The Doha ministerial declaration commits industrialised countries to liberalising access for least-developed countries (LDCs) to their markets. Preferential trade policies have diverse impacts on the initiating country and its trading partners. These effects are of concern to scholars and policy makers. We use Australia as a case study to quantify the direct and indirect effects of providing preferential access to LDC imports entering Australian markets, using a global general equilibrium model of the world economy. LDCs are projected to benefit; Australia is predicted to lose, reflecting the dominance of trade diversion over trade creation effects and adverse terms of trade effects. However, the magnitude of the adverse effect on Australia is small. If one was to view this initiative as an exercise in foreign aid, it suggests that Australia can provide a significant benefit to the poorest nations with which it trades, at almost no cost to itself.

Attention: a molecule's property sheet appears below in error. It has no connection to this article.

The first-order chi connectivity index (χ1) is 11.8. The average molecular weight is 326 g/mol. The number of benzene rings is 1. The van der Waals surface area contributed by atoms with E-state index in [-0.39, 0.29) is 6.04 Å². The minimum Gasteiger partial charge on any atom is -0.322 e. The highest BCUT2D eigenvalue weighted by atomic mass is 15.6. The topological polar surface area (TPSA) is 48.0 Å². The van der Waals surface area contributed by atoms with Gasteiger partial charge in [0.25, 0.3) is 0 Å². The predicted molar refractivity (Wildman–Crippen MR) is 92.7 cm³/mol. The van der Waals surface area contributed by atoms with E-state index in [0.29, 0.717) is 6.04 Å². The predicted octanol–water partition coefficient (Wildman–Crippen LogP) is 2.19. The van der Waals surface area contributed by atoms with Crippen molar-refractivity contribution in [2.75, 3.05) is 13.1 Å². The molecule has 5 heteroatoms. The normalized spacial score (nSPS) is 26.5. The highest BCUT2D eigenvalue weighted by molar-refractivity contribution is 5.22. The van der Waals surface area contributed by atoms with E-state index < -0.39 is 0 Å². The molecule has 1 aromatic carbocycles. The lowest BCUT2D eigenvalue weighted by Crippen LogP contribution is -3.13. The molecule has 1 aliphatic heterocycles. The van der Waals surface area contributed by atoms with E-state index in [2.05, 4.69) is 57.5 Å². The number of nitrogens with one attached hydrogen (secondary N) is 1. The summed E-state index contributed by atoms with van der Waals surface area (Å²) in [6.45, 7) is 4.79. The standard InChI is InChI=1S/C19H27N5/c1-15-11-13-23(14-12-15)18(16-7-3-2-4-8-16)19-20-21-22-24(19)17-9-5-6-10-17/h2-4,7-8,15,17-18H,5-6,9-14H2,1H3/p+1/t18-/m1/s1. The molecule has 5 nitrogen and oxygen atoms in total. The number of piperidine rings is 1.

|Name||Economics Discussion Papers|